Jewish-Arab relations in Israel and the West Bank cannot be simplified to a narrative of Jewish discrimination. There is hostility and suspicion on both sides. Israel, unique among democracies, has been in a state of war with many of its neighbors who refuse to accept its existence. Even some Israeli Arabs, because they are citizens of Israel, have at times come under suspicion from other Arabs as a result of that longstanding enmity.

The mutual recognition and protection of the human dignity of all people is indispensable to bringing an end to hatred and anger. The charge that Israel is an apartheid state is a false and malicious one that precludes, rather than promotes, peace and harmony.
As night follows day, we can expect the rabid anti-Israel Left who embraced Goldstone as their messiah two years ago will issue vicious condemnations of this piece, and charge Goldstone with being a tool of the Zionist lobby, tomorrow.

But as bad as the Goldstone Report was - and its flaws were so numerous as to border on the malicious - it was not in the same league as the anti-Zionist Left who routinely accuse Israel of "apartheid." These people are not interested in facts or in arguments. They are inherently dishonest and their interest in the truth is nil. They have one purpose and one purpose only - to destroy Israel. It is mindless hate.

And it is a shame that their lies have gained such currency that someone like Goldstone even feels compelled to answer them.

If I had to do some armchair psychology, my guess is that he saw people used his report in ways he never intended, mostly people who didn't even bother to read it themselves. Very possibly, he did not want to be associated with such haters who pretended he was one of them, sort of like Benny Morris after his early works on Israel's history.
  • Monday, October 31, 2011
  • Elder of Ziyon
This is a followup to my previous post discussing whether it is accurate to describe Palestinian Arab support for terrorism as an example of its culture.

In 2008, Palestine Media Watch gave lots of evidence that the (secular) Palestinian Arab Ma'an News Agency would routinely use the word "martyrs" in its English language articles describing the death of terrorists.

In response, Ma'an said, "in the Palestinian cultural/religious tradition, the martyrdom aspect is significantly different from the Judeo-Christian understanding. Those who die as martyrs may be defending their wives or their property, not necessarily engaging in the Western notion of a holy crusade. The PMW interpretation, while undoubtedly held by some religious individuals, is not necessarily the general interpretation of these terms."

So Ma'an is saying that it is merely following the Palestinian Arab cultural (not religious) tradition when referring to people killed by Israelis as "martyrs" in Arabic. But if they died directly because of a terror act, does this Palestinian Arab cultural tradition still allow them to be called "martyrs"?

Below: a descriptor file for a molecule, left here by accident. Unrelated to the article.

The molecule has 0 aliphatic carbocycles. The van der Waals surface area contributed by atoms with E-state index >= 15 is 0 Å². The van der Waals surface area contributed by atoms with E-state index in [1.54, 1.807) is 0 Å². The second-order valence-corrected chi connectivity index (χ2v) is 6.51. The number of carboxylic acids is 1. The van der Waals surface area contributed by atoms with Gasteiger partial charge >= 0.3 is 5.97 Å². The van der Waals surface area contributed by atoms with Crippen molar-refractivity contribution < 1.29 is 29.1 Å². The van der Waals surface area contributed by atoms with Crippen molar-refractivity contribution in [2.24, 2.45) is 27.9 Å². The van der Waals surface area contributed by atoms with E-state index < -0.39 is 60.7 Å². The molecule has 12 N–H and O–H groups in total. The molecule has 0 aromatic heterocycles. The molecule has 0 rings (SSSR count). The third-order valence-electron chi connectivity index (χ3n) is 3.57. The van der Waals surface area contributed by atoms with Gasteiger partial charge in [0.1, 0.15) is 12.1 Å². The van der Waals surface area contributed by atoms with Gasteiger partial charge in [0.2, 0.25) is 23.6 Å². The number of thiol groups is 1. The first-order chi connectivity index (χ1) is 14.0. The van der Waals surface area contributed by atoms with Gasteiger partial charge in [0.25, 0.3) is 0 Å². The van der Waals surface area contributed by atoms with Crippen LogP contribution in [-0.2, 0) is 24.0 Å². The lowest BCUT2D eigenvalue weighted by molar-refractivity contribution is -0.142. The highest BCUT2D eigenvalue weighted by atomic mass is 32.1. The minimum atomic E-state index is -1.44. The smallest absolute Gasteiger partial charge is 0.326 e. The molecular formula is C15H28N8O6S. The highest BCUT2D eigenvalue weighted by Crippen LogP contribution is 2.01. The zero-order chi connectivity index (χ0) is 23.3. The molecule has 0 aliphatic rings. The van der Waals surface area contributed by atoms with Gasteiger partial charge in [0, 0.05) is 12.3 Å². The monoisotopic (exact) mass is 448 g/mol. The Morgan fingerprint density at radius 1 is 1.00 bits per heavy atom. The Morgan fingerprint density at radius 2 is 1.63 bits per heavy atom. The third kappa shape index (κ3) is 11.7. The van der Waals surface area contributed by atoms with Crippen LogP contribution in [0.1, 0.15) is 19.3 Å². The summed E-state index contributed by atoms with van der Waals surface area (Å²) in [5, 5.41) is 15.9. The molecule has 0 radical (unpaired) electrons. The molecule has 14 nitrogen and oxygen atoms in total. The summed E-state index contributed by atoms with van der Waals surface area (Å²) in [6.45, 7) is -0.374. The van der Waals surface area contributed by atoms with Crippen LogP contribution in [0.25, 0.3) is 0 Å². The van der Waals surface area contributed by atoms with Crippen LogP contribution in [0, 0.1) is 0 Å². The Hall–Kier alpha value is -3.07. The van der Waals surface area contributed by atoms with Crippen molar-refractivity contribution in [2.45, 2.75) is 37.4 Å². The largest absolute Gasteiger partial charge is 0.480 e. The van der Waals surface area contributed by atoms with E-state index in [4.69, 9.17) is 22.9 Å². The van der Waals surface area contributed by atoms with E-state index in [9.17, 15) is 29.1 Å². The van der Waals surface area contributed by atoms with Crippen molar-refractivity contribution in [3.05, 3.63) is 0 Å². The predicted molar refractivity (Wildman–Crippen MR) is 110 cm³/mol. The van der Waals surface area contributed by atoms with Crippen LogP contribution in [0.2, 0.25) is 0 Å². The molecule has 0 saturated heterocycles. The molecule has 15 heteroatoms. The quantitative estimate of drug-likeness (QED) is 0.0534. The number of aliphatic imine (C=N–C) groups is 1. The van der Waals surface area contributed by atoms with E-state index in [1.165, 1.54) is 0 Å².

Let's look at a Ma'an article to find out.

On January 18, an Al Qassam Martyr's Brigades member killed while he was engaged in a "jihad mission." Not defending his family, not minding his own business, but engaged in a purely offensive mission, and he appears to have accidentally killed himself while performing his jihad.

And Ma'an in Arabic called him a "martyr" both in the headline and in the article.

If you believe Ma'an, when Palestinian Arabs glorify terrorist acts, it is cultural.

But you don't even have to go that far to see how Palestinian Arab culture glorifies terrorism. All you have to do is look at the songs and dances at the annual Palestinian Cultural Festival!

In 2010, a dance troupe held rifles and danced to the idea of dying, using lyrics like
He who offers his blood doesn't care if his blood flows upon the ground.
As the weapon of the revolution is in my hand, so my presence will be forced [upon Israel].
My weapon has emerged.
My weapon has emerged
And in attendance was the PA Minister of - you guessed it - Culture. The dance was shown multiple times on Palestinian Arab TV.

And in September of this year, at another edition of this cultural festival, singers sang:
He sacrificed his life for the land.
They wrapped him in white cloth with a flower.
He shouted and said: "How sweet is Martyrdom."
Meeting his Lord was his choice.
He adorned his land with the purest blood.
Tears for him are [tears of] joy. [His] mother makes sounds of joy.
[The Martyr] a groom and his wedding - Martyrdom and heroism.
Oh hero, rest in peace, do not worry.

So for anyone who thought my first poster was offensive - here are two more:

A blog-friend was offended by my last poster (which said "Palestinian culture.") It led to a spirited debate on Twitter over whether it is fair, or bigoted, to say that "Palestinian culture" can be symbolized by a bus bomber.

(Others wildly misinterpreted the poster as saying I was calling all Palestinian Arabs suicide bombers, which is ridiculous.)

My contention is that it was an accurate caption, although posters force me to be more brief (and therefore open to misinterpretation.) I regard posters a a form of political cartoon, where a point is often made by using exaggeration.

Nevertheless, there wasn't much exaggeration here.